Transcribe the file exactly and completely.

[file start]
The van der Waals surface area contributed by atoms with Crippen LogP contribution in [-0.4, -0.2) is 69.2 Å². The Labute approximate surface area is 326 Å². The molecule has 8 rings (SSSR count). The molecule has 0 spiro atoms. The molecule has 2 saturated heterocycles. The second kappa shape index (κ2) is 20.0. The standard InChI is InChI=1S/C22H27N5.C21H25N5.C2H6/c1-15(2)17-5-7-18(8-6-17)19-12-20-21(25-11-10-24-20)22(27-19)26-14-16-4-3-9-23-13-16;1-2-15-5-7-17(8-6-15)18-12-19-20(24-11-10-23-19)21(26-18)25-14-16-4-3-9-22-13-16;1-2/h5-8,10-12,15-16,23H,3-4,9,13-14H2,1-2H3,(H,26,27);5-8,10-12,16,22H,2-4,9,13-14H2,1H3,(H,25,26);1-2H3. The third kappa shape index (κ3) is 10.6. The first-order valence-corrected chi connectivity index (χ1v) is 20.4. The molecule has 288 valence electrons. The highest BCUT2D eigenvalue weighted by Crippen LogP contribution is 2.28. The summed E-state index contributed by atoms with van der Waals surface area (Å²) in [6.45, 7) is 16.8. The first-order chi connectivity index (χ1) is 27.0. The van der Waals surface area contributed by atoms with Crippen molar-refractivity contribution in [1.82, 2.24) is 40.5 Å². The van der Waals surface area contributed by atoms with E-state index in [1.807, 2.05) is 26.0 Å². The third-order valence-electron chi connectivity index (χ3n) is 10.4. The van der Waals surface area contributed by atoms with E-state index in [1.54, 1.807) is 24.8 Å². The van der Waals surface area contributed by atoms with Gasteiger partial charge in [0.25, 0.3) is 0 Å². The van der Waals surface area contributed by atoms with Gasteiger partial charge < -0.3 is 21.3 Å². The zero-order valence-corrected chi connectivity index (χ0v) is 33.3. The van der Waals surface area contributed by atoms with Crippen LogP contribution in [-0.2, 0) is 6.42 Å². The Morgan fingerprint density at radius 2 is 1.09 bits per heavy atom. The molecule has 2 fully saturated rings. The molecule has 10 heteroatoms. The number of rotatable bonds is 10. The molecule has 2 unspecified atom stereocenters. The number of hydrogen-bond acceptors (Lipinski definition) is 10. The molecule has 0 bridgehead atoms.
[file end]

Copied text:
The van der Waals surface area contributed by atoms with Crippen LogP contribution in [-0.4, -0.2) is 69.2 Å². The Labute approximate surface area is 326 Å². The molecule has 8 rings (SSSR count). The molecule has 0 spiro atoms. The molecule has 2 saturated heterocycles. The second kappa shape index (κ2) is 20.0. The standard InChI is InChI=1S/C22H27N5.C21H25N5.C2H6/c1-15(2)17-5-7-18(8-6-17)19-12-20-21(25-11-10-24-20)22(27-19)26-14-16-4-3-9-23-13-16;1-2-15-5-7-17(8-6-15)18-12-19-20(24-11-10-23-19)21(26-18)25-14-16-4-3-9-22-13-16;1-2/h5-8,10-12,15-16,23H,3-4,9,13-14H2,1-2H3,(H,26,27);5-8,10-12,16,22H,2-4,9,13-14H2,1H3,(H,25,26);1-2H3. The third kappa shape index (κ3) is 10.6. The first-order valence-corrected chi connectivity index (χ1v) is 20.4. The molecule has 288 valence electrons. The highest BCUT2D eigenvalue weighted by Crippen LogP contribution is 2.28. The summed E-state index contributed by atoms with van der Waals surface area (Å²) in [6.45, 7) is 16.8. The first-order chi connectivity index (χ1) is 27.0. The van der Waals surface area contributed by atoms with Crippen molar-refractivity contribution in [1.82, 2.24) is 40.5 Å². The van der Waals surface area contributed by atoms with E-state index in [1.807, 2.05) is 26.0 Å². The third-order valence-electron chi connectivity index (χ3n) is 10.4. The van der Waals surface area contributed by atoms with E-state index in [1.54, 1.807) is 24.8 Å². The van der Waals surface area contributed by atoms with Gasteiger partial charge in [0.25, 0.3) is 0 Å². The van der Waals surface area contributed by atoms with Gasteiger partial charge < -0.3 is 21.3 Å². The zero-order valence-corrected chi connectivity index (χ0v) is 33.3. The van der Waals surface area contributed by atoms with Crippen LogP contribution in [-0.2, 0) is 6.42 Å². The Morgan fingerprint density at radius 2 is 1.09 bits per heavy atom. The molecule has 2 fully saturated rings. The molecule has 10 heteroatoms. The number of rotatable bonds is 10. The molecule has 2 unspecified atom stereocenters. The number of hydrogen-bond acceptors (Lipinski definition) is 10. The molecule has 0 bridgehead atoms.